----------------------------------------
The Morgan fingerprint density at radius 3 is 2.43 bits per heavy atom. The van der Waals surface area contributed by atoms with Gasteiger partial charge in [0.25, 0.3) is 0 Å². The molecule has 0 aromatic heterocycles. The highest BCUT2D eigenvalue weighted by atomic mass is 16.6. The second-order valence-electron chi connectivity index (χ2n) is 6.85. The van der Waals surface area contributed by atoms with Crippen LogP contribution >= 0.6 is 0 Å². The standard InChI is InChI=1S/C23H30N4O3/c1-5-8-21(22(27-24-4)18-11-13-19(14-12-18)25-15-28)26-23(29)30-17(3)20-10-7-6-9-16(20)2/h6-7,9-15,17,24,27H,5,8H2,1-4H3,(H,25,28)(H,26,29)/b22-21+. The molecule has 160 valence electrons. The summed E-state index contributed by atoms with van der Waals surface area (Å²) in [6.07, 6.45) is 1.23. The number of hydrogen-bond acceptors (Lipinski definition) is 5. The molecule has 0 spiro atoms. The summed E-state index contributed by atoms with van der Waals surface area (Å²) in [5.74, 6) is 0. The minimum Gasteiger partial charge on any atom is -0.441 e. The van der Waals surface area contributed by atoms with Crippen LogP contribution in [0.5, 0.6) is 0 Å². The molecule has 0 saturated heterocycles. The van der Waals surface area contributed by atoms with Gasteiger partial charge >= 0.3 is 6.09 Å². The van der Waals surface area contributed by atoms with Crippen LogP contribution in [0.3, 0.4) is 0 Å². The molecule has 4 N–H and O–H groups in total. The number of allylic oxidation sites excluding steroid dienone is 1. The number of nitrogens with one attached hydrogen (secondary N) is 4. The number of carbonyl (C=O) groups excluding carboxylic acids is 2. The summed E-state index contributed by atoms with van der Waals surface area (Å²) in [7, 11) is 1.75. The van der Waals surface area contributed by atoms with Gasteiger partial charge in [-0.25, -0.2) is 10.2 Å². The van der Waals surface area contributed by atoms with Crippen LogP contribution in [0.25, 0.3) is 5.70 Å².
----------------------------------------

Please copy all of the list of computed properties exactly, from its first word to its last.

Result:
The Morgan fingerprint density at radius 3 is 2.43 bits per heavy atom. The van der Waals surface area contributed by atoms with Gasteiger partial charge in [0.25, 0.3) is 0 Å². The molecule has 0 aromatic heterocycles. The highest BCUT2D eigenvalue weighted by atomic mass is 16.6. The second-order valence-electron chi connectivity index (χ2n) is 6.85. The van der Waals surface area contributed by atoms with Crippen LogP contribution >= 0.6 is 0 Å². The standard InChI is InChI=1S/C23H30N4O3/c1-5-8-21(22(27-24-4)18-11-13-19(14-12-18)25-15-28)26-23(29)30-17(3)20-10-7-6-9-16(20)2/h6-7,9-15,17,24,27H,5,8H2,1-4H3,(H,25,28)(H,26,29)/b22-21+. The molecule has 160 valence electrons. The summed E-state index contributed by atoms with van der Waals surface area (Å²) in [6.07, 6.45) is 1.23. The number of hydrogen-bond acceptors (Lipinski definition) is 5. The molecule has 0 spiro atoms. The summed E-state index contributed by atoms with van der Waals surface area (Å²) in [5.74, 6) is 0. The minimum Gasteiger partial charge on any atom is -0.441 e. The van der Waals surface area contributed by atoms with Crippen LogP contribution in [0.5, 0.6) is 0 Å². The molecule has 0 saturated heterocycles. The van der Waals surface area contributed by atoms with Gasteiger partial charge >= 0.3 is 6.09 Å². The van der Waals surface area contributed by atoms with Crippen LogP contribution in [0.3, 0.4) is 0 Å². The molecule has 4 N–H and O–H groups in total. The number of allylic oxidation sites excluding steroid dienone is 1. The number of nitrogens with one attached hydrogen (secondary N) is 4. The number of carbonyl (C=O) groups excluding carboxylic acids is 2. The summed E-state index contributed by atoms with van der Waals surface area (Å²) in [7, 11) is 1.75. The van der Waals surface area contributed by atoms with Gasteiger partial charge in [-0.25, -0.2) is 10.2 Å². The van der Waals surface area contributed by atoms with Crippen LogP contribution in [0.25, 0.3) is 5.70 Å².